Only a few shabby plastic tables and chairs are needed to enjoy a crab noodle shop in Tho Xuong alley. Diners can also have fun while dodging cars. The ‘bun rieu’ has been featured on CNN World.
CNN has previously highlighted meals like bun rieu (crab paste vermicelli soup), bun cha (rice noodles with grilled pork), and bun ca (fish rice noodles) as must-try Hanoian fare. Near the Cathedral, within Tho Xuong alley, the noodle store shown on this world-renowned TV station can be found.
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Bun rieu in Hanoi is just as diverse as pho bo city (beef noodle soup). Visitors to the capital may find bun rieu everywhere, from sidewalk stores, tight nooks, traditional markets, in front of old dorms to luxury restaurants. For centuries, Hanoi’s famed Bun Rieu has had a delectable taste that doesn’t depend on whether the restaurant is large or little, well-known or secluded, but on the delicate and well-balanced taste.
In spite of being void of fame, Thu Xuong Noodle Shop’s bun rieu is well-liked among diners.
Locals and tourists alike go to this popular sidewalk noodle vendor adjacent to the Cathedral. If you’re lucky, you’ll get to savor a bowl of piping hot bun rieu accompanied by aromatic fermented garlic amid the sound of church bells.
This bun rieu shop is a little business directly outside in the alley that has existed for the past 15 years. Along the walkway are an outdated stainless steel kitchen table and 5-7 worn-out plastic tables and chairs.
Diners here must be adaptable. At rush hour, visitors dine while dodging oncoming traffic. If it starts to rain, they’ll have to scurry for cover with their bowl in hand. Despite the obstacles, the store is nevertheless packed, mostly with regulars and locals.
Crab paste, fried tofu, blanched beef, snails, and balut fill Ms. Thu’s bun rieu. She accompanies customers according to their preferences: some choose simple, classic tofu, while others prefer full toppings and a wide range of spices.
When asked about her secret, Ms. Thu admitted that she doesn’t have one. She simply sells what she and her family would eat and tweaks it until most of her clients are pleased.
Ms. Thu was agitated and worried about her work when the business had to close because of the Covid-19 pandemic. “I kept fidgeting, walking in and out of the house for several months. It was such a discomfort as I’ve been devoted to this job for so long. I’ll miss it if I can’t do it.”
Until the outbreak, Ms. Thu’s modest sidewalk business sold hundreds, if not 200, of bowls every day! The shop in certain cases, opens from 6 a.m. to 13 p.m, yet Ms. Thu sometimes has to apologize to any customers arriving after 11:30 a.m, since the bun rieu is quickly out of stock.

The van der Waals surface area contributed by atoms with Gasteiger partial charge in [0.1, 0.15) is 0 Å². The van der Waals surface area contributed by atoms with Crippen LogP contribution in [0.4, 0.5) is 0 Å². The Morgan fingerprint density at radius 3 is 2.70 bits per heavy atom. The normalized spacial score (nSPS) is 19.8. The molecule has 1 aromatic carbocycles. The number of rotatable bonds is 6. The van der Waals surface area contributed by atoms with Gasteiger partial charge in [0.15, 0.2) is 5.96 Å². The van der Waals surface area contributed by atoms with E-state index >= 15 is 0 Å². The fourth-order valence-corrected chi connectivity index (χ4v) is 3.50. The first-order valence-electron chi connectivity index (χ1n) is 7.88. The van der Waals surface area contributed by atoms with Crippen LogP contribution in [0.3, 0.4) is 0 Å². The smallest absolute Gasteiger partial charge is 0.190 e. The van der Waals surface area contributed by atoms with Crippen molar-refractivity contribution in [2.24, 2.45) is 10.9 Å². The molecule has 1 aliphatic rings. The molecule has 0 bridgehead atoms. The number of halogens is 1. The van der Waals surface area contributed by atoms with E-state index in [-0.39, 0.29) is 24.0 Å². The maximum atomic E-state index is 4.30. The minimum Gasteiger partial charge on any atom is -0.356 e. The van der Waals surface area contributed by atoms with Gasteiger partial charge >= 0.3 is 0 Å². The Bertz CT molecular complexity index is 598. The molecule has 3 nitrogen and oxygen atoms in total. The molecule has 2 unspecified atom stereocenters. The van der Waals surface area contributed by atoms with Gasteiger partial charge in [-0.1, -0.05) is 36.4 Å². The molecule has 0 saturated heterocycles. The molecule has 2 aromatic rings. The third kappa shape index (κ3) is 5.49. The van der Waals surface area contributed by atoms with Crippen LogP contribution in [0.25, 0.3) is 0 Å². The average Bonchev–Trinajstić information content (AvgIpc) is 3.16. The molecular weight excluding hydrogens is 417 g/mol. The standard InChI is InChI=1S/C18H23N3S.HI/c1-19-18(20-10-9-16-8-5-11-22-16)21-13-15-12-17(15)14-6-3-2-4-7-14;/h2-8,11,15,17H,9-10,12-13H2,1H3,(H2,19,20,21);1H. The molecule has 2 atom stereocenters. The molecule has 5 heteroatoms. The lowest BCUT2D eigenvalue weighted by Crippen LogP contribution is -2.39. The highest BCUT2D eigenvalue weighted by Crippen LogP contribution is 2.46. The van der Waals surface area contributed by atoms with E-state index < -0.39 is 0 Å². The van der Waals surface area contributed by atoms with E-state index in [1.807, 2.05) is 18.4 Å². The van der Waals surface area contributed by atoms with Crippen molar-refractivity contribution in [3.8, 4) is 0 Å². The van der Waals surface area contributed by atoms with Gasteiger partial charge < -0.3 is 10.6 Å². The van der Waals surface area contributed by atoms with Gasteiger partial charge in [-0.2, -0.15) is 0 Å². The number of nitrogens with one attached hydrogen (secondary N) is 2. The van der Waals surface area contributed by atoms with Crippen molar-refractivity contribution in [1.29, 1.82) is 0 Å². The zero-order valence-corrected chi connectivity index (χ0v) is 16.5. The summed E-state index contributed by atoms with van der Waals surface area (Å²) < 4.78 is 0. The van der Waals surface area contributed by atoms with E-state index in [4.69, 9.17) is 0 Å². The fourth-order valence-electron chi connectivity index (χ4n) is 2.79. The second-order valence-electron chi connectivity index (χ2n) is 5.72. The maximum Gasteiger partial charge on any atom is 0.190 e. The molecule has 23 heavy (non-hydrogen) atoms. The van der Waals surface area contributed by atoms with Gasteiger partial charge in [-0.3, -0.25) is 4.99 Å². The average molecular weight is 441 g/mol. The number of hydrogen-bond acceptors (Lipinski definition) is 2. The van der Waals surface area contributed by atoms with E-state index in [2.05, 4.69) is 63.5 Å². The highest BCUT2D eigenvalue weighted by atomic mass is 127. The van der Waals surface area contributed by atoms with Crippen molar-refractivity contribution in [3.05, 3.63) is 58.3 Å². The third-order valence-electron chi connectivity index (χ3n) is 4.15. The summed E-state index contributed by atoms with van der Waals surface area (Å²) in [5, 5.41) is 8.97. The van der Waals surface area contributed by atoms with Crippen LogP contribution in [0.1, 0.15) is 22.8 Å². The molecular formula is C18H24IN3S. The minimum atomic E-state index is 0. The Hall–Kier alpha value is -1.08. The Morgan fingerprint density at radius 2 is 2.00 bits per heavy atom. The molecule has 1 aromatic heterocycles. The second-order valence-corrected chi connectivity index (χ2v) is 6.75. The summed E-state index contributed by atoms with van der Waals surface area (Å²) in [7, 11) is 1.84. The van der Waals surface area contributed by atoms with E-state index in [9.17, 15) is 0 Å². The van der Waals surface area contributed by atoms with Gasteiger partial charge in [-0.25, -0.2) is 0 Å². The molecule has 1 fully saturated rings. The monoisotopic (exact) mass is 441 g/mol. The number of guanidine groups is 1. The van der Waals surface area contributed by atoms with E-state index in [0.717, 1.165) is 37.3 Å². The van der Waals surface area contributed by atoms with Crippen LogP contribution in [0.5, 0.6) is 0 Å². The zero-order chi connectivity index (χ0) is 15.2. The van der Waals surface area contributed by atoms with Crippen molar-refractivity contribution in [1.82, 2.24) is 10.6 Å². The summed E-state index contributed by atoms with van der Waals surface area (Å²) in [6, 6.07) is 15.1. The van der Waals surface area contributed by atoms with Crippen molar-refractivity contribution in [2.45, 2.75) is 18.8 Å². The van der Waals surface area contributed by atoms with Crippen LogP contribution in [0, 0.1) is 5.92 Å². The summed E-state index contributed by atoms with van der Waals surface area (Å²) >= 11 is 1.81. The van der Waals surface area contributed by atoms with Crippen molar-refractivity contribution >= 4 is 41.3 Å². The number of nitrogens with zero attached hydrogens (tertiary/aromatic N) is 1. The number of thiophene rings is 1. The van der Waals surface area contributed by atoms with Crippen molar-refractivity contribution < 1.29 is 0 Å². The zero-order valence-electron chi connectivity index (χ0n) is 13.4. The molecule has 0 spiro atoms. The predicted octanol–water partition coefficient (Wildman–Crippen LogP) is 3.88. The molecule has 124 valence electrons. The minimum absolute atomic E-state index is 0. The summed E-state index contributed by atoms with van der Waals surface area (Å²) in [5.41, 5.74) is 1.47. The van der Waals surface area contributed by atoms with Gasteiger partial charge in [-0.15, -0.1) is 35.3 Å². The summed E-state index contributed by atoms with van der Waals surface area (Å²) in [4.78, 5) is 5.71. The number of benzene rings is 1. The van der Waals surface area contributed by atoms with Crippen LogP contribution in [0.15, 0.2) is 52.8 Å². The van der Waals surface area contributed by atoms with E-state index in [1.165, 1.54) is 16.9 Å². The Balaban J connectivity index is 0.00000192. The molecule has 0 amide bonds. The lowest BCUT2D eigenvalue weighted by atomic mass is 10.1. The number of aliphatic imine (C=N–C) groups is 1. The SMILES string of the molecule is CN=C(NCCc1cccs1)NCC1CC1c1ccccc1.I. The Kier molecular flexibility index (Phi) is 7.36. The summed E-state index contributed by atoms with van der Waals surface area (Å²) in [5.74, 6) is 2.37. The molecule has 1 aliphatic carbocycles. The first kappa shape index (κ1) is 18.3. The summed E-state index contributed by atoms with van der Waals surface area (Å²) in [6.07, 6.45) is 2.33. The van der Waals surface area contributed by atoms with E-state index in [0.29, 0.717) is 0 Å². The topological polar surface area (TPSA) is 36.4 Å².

“My daily output now is limited to a few dozen bowls due to the pandemic, which has reduced the number of visitors significantly. It’s still enjoyable, even though sales are down,” she said.
Visitors to this restaurant are drawn to the authentic crab paste, which is served in little portions. According to Ms. Hong, a patron, by eating that little of the crab fat, you can already feel the scent of real field crab.
Her bun rieu uses only fresh crabs purchased from a trusted long-standing supplier. Thu explained that the cost of using frozen crab is half, but she doesn’t favor it since the taste isn’t up to par.
In addition to the crab, dried shrimp, and thickened vinegar, Ms Thu uses pork bones in her broth, but only a modest amount because overdoing it will make it taste like “bun suon” (pork-rib noodles).
It’s the restaurant’s mild, slightly tangy vinegar that makes it stand out. “There is no need to buy pre-made onion paste, as I like to make them myself. When it comes to tofu, I’m looking for something that’s rich, perfectly fried and fleshy. Vinegar of my choice is aromatic and somewhat sour.”
It costs between VND 25,000 and 55,000 a bowl at Ms. Thu’s business. In spite of the shop’s size and a smattering of traffic, the bun rieu served here is just divine. The broth soup isn’t greasy or overloaded with spices, and its flavorful, mouthwatering, and eye-catching hue makes it a must-try dish. “The beef and tofu here are so good that I often eat more than I need, they are so tender and flavorful,” said Mr. Thanh Hung (Dong Da, Hanoi).
CNN aired images of a noodle shop in the Tho Xuong alley
The bun rieu shop is located right on the sidewalk
Beautifully colored broth from tomatoes without the use of colorants
Onion paste is hand-made by Ms. Thu
The shop’s rich and nicely fried tofu is also a big draw for customers
The delectable bun rieu despite the modesty of the setting never fails to satisfy clients.